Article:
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Old 01-03-2010, 01:42 PM   #1
flananuts
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I'm buildng an under the bench ferm/lagering chamber under a new brew bench. My plan is to seal off a section with a separate entrance. For temperature, my plan is to use a temp sensor that can turn on a pc fan to pull cool air from the ferm chamber into the cheese cave.

My concern is could I possibly be introducing yeasties from active fermentations either by blowoff or airlock? Or does this seem feasible.

I appreciate your thoughts since I'm ordering materials this week.

Thanks

Flananuts

 
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Old 01-03-2010, 03:59 PM   #3
RDWHAHB
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I don't know if it would be a problem either, but I suspect it is not. Just keep the airlock on. If you are worried you could do a glycerol cooling setup. That way you wouldn't be pumping the air around and around.

 
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Old 01-03-2010, 08:17 PM   #4
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my thought is to just fab a one way fan flap like on exhaust/vent fans when the temp controller says to cool it down. With all the outward co2 pressure I can't imagine I would have too much of a problem. I' think I'm going to go for it. I'll have to research the glycerol setup some and see if I want to go that route.

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Old 01-05-2010, 03:16 PM   #5
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Bumped the thread with an idea. What if I just used the mini fridge approach for the ferm/lagering cabinet and set up a separate closed sump/pump of propylene glycol that then runs to a copper coils wrapping the exterior walls of my "cheese cave portion". I could then just have the second temp controller kick the pump on when needed and take an air reading via std thermostat. This would be the closest to guaranteeing no lacto transfer to my beautiful beer.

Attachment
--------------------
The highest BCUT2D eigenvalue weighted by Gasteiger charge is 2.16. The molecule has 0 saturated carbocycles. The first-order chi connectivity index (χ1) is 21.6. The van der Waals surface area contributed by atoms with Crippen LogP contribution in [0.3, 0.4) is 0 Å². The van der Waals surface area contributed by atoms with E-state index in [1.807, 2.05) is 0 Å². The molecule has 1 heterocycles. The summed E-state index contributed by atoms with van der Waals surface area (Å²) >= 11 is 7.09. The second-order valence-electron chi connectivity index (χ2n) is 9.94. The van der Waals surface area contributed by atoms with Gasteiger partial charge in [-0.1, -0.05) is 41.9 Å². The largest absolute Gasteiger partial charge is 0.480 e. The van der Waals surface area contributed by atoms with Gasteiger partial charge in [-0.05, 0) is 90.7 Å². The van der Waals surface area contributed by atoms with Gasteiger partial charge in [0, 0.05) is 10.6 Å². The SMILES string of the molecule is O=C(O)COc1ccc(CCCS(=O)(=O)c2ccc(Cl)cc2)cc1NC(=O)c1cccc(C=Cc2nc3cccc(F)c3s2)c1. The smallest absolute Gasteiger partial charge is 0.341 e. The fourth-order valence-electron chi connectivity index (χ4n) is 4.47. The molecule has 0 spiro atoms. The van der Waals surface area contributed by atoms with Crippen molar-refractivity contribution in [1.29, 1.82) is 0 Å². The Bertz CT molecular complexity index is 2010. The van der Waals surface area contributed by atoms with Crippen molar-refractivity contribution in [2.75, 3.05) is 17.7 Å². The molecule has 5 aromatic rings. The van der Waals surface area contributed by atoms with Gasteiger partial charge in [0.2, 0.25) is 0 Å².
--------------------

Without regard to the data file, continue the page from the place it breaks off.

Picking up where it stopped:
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Old 01-05-2010, 03:25 PM   #6
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That's kind of what I was after. I must have had the wrong chem name.

 
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Old 11-20-2010, 04:19 PM   #7
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Quote:
Originally Posted by flananuts View Post
Bumped the thread with an idea. What if I just used the mini fridge approach for the ferm/lagering cabinet and set up a separate closed sump/pump of propylene glycol that then runs to a copper coils wrapping the exterior walls of my "cheese cave portion". I could then just have the second temp controller kick the pump on when needed and take an air reading via std thermostat. This would be the closest to guaranteeing no lacto transfer to my beautiful beer.
If your beer is in a primary or secondary, you will most likely have an airlock on it right? I would suspect that no lacto transfer would make it into your beer if that was the case. Now gas from the beer may cause problems with the cheese, but I would think in most cases the rind will protect the cheese from any nasties. In the event you did develop any growth, you could use a mild solution to wipe the rind down and remove any potential problems.

I am using my Fermentation Chamber as a Cheese Cave and have not as yet experienced any problems. Please note that I am very new to cheese making and have only a few cheese wheels in the cave right now. I also vacuum seal my cheese after drying for a few days.

Salute!
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